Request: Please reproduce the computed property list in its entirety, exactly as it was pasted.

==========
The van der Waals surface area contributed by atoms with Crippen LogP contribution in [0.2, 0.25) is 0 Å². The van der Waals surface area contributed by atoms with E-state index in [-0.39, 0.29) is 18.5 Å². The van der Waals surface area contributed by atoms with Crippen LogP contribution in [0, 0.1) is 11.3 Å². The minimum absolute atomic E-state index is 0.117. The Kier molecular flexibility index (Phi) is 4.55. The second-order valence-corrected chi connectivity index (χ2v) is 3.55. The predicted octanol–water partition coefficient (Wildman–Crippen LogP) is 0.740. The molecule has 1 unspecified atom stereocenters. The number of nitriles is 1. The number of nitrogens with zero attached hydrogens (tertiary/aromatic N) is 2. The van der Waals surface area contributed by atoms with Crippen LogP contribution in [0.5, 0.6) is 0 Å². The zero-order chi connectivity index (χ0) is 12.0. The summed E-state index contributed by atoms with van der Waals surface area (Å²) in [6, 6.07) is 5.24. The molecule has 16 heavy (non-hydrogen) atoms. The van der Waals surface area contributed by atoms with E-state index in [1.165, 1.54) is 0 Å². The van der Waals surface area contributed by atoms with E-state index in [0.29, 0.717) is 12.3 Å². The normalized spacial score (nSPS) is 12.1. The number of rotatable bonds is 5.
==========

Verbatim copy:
The van der Waals surface area contributed by atoms with Crippen LogP contribution in [0.2, 0.25) is 0 Å². The van der Waals surface area contributed by atoms with E-state index in [-0.39, 0.29) is 18.5 Å². The van der Waals surface area contributed by atoms with Crippen LogP contribution in [0, 0.1) is 11.3 Å². The minimum absolute atomic E-state index is 0.117. The Kier molecular flexibility index (Phi) is 4.55. The second-order valence-corrected chi connectivity index (χ2v) is 3.55. The predicted octanol–water partition coefficient (Wildman–Crippen LogP) is 0.740. The molecule has 1 unspecified atom stereocenters. The number of nitriles is 1. The number of nitrogens with zero attached hydrogens (tertiary/aromatic N) is 2. The van der Waals surface area contributed by atoms with Crippen LogP contribution in [0.5, 0.6) is 0 Å². The zero-order chi connectivity index (χ0) is 12.0. The summed E-state index contributed by atoms with van der Waals surface area (Å²) in [6, 6.07) is 5.24. The molecule has 16 heavy (non-hydrogen) atoms. The van der Waals surface area contributed by atoms with E-state index in [1.165, 1.54) is 0 Å². The van der Waals surface area contributed by atoms with E-state index in [0.29, 0.717) is 12.3 Å². The normalized spacial score (nSPS) is 12.1. The number of rotatable bonds is 5.